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The Beginning of Rutland Water and Flying Home for Spring

East Midlands AGM 2016

14 April 2016, Rutland Water

    

 

 

 

 

East Midlands members gathered at the Anglian Birdwatching Centre at Rutland Water on a Thursday evening for their Section AGM and began the evening with a walk out to a bird hide on recently-constructed Lagoon 4. Armed with binoculars we were quickly rewarded with sight of Osprey 51 perched on the far side, obligingly awaiting his keen audience. A plethora of other fowl pottered around the lake, including a lovely egret, as we heard about the work that the Rutland Osprey Project has done with local fisheries, converting them to the cause by helping them diversify into ecotourism, renting out hides to osprey spotters from far and wide.

Following teas and the East Midlands AGM back at the centre, Mike Drew gave a fascinating talk about the project, including the unending work of combatting wildlife crime, using everything from police monitoring and razor wire, to education and volunteer surveillance. Some of the education work extended to the west coast of Africa where the ospreys spend their winters hanging out on the beach close to fishing villages that have traditionally seen them as a pest.

2015 saw the 102nd young osprey fledge from Rutland since the beginning of the project 20 years ago, with the population now up to 8 breeding pairs. The carrying capacity of the local area is thought to be around 15 pairs, so fingers crossed that numbers will continue to rise over the coming years.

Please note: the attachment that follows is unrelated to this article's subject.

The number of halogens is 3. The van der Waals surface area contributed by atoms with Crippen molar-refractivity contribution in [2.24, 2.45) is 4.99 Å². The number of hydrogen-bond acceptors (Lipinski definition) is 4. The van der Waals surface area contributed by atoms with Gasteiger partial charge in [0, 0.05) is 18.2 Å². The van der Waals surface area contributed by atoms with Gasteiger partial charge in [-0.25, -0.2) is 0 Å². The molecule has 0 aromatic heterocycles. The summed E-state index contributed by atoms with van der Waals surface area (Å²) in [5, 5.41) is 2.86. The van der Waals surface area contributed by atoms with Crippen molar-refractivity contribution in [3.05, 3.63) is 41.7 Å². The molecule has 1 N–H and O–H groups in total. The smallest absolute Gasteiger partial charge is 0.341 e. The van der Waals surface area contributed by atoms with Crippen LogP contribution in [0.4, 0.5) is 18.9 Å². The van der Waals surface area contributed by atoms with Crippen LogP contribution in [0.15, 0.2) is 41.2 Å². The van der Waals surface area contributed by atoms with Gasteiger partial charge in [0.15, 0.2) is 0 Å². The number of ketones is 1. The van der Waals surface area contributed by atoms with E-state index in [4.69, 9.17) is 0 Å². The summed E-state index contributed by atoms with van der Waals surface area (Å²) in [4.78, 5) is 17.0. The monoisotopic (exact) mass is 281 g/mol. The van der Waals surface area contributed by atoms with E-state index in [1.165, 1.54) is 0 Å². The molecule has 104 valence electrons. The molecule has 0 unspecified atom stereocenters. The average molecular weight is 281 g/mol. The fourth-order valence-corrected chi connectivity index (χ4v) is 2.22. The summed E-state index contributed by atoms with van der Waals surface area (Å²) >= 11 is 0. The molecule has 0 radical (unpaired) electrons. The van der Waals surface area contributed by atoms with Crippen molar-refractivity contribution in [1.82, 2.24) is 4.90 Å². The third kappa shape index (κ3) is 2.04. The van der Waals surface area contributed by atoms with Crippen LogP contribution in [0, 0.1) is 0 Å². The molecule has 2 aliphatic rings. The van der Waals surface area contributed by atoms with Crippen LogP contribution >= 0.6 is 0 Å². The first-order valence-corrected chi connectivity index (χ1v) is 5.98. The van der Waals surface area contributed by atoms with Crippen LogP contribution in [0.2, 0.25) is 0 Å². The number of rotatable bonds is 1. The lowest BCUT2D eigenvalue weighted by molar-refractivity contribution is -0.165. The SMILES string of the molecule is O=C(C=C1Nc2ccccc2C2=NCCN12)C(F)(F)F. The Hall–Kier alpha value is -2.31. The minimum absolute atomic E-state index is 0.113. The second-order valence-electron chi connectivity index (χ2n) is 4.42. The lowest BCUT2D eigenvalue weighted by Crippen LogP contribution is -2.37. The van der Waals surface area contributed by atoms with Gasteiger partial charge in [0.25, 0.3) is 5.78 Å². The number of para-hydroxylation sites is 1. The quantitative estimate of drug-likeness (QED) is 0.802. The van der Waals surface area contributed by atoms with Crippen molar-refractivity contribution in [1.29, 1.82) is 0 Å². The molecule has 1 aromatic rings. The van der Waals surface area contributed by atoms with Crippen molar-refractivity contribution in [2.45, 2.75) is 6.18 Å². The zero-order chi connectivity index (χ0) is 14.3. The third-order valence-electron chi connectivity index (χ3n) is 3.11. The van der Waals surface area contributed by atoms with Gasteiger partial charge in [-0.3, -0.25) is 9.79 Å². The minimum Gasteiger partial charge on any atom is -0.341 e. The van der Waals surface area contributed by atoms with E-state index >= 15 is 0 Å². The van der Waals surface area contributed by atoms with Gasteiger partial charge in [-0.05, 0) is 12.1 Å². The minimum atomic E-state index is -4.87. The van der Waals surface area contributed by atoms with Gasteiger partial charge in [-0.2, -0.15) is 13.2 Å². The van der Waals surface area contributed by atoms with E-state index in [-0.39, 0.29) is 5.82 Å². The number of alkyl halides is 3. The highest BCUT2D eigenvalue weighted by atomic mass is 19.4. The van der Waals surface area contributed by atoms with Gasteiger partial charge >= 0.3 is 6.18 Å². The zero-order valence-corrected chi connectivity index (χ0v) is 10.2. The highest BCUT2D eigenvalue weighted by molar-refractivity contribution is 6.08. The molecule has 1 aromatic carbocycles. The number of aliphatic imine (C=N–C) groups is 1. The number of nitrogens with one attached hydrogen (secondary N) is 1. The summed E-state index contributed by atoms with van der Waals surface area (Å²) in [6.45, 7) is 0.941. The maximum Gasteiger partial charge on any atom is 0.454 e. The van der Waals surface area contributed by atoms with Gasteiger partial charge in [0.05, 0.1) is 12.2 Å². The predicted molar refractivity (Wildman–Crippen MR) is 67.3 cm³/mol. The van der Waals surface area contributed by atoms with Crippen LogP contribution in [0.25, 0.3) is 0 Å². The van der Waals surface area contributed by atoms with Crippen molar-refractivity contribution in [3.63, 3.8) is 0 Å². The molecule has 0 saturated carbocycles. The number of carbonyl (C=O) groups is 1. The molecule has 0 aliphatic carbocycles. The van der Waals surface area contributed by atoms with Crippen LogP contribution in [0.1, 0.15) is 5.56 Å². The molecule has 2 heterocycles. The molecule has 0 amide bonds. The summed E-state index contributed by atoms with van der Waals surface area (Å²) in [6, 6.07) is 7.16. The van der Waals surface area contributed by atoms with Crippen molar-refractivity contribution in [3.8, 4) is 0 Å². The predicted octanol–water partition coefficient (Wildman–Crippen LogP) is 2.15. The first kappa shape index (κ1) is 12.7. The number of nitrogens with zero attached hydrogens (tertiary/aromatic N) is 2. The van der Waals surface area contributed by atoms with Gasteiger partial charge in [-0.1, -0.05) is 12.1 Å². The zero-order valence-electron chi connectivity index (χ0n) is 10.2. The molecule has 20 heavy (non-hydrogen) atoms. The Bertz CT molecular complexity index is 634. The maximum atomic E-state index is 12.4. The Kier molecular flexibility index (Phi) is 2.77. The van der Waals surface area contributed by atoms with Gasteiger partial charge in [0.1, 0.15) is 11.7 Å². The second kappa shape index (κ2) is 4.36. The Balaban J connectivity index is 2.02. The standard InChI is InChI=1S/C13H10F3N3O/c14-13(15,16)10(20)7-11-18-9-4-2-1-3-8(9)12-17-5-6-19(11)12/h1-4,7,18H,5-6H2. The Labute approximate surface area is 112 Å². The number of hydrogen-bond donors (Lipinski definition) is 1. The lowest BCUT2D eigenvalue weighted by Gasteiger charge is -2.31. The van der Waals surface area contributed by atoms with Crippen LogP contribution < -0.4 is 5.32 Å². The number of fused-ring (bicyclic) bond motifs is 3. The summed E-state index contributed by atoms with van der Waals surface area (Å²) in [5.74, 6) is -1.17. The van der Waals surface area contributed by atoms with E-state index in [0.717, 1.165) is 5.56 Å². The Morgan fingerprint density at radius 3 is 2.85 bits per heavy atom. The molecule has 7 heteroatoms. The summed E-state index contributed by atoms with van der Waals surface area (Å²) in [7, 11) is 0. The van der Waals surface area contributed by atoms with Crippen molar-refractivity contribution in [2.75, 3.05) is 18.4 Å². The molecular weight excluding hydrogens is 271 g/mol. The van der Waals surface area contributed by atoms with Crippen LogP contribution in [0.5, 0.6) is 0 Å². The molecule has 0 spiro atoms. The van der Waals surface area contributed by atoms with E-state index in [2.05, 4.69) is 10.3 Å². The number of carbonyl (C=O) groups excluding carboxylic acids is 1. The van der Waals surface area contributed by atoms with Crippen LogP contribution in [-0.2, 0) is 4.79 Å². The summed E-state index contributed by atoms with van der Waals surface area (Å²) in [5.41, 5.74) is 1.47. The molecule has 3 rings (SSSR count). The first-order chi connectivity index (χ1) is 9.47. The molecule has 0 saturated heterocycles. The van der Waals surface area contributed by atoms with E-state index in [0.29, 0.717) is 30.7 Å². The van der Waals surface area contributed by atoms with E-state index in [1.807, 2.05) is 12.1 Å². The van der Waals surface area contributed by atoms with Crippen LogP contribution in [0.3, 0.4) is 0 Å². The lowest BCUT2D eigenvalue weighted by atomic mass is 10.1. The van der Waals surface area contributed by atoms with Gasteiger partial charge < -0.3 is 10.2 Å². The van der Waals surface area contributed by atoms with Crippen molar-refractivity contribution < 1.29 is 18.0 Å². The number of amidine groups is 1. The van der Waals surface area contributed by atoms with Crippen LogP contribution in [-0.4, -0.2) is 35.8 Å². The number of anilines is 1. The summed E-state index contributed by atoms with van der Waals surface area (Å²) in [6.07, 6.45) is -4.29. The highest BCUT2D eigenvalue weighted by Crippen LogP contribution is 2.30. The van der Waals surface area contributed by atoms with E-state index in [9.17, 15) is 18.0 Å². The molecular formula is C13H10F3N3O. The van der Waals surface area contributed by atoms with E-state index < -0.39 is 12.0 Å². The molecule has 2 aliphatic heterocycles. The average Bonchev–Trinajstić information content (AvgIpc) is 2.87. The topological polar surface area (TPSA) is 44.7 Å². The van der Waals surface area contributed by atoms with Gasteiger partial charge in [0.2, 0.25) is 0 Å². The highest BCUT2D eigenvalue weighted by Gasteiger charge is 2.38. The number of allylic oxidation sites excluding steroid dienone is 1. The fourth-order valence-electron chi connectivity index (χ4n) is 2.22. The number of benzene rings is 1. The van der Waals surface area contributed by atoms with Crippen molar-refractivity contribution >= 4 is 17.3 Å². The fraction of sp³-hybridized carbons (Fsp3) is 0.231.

One charming tale centred on male Osprey 33, who appears to be the very embodiment of male chivalry as he uses himself as a windbreak for his nesting mate, building her shelter of sticks when he needs to head off hunting and taking particular pride in his egg incubation duties, which he is reluctant to relinquish when she returns. Apparently this is not usual behaviour for ospreys, but Osprey 33 certainly seems to have learned some refined manners somewhere along the way!

 

You can read more about the Rutland Osprey Project at http://www.ospreys.org.uk/

 

 

 

  Photos by John Wright (top right and bottom)
  and Tamara Percy (top left)

  

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